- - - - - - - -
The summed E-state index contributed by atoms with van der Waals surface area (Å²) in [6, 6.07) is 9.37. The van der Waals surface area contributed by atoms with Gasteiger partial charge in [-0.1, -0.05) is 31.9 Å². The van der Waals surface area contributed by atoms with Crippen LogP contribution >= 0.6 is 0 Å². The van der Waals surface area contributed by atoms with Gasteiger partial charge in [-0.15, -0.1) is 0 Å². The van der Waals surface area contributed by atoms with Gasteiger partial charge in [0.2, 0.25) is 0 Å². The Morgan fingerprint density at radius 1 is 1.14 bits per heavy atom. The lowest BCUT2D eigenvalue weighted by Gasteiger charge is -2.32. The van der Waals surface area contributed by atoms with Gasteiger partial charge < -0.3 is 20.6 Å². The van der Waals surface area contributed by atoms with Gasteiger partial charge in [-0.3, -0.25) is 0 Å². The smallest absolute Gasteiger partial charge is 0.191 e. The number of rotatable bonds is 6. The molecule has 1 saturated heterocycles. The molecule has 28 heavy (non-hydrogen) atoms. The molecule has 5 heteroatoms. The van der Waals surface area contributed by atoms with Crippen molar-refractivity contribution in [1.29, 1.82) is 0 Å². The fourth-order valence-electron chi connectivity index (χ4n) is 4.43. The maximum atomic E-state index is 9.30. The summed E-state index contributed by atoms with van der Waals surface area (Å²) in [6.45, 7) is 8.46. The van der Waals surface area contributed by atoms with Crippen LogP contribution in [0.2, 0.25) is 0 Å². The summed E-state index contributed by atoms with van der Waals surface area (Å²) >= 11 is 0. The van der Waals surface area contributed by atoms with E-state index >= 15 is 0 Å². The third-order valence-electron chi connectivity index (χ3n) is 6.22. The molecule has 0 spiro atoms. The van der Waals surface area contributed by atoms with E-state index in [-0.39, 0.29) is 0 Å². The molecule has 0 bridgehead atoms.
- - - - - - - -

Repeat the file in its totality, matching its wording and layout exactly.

The summed E-state index contributed by atoms with van der Waals surface area (Å²) in [6, 6.07) is 9.37. The van der Waals surface area contributed by atoms with Gasteiger partial charge in [-0.1, -0.05) is 31.9 Å². The van der Waals surface area contributed by atoms with Crippen LogP contribution >= 0.6 is 0 Å². The van der Waals surface area contributed by atoms with Gasteiger partial charge in [-0.15, -0.1) is 0 Å². The van der Waals surface area contributed by atoms with Gasteiger partial charge in [0.2, 0.25) is 0 Å². The Morgan fingerprint density at radius 1 is 1.14 bits per heavy atom. The lowest BCUT2D eigenvalue weighted by Gasteiger charge is -2.32. The van der Waals surface area contributed by atoms with Gasteiger partial charge < -0.3 is 20.6 Å². The van der Waals surface area contributed by atoms with Gasteiger partial charge in [-0.3, -0.25) is 0 Å². The smallest absolute Gasteiger partial charge is 0.191 e. The number of rotatable bonds is 6. The molecule has 1 saturated heterocycles. The molecule has 28 heavy (non-hydrogen) atoms. The molecule has 5 heteroatoms. The van der Waals surface area contributed by atoms with Crippen molar-refractivity contribution in [1.29, 1.82) is 0 Å². The fourth-order valence-electron chi connectivity index (χ4n) is 4.43. The maximum atomic E-state index is 9.30. The summed E-state index contributed by atoms with van der Waals surface area (Å²) in [6.45, 7) is 8.46. The van der Waals surface area contributed by atoms with Crippen LogP contribution in [0.2, 0.25) is 0 Å². The summed E-state index contributed by atoms with van der Waals surface area (Å²) >= 11 is 0. The van der Waals surface area contributed by atoms with E-state index >= 15 is 0 Å². The third-order valence-electron chi connectivity index (χ3n) is 6.22. The molecule has 0 spiro atoms. The van der Waals surface area contributed by atoms with E-state index in [-0.39, 0.29) is 0 Å². The molecule has 0 bridgehead atoms.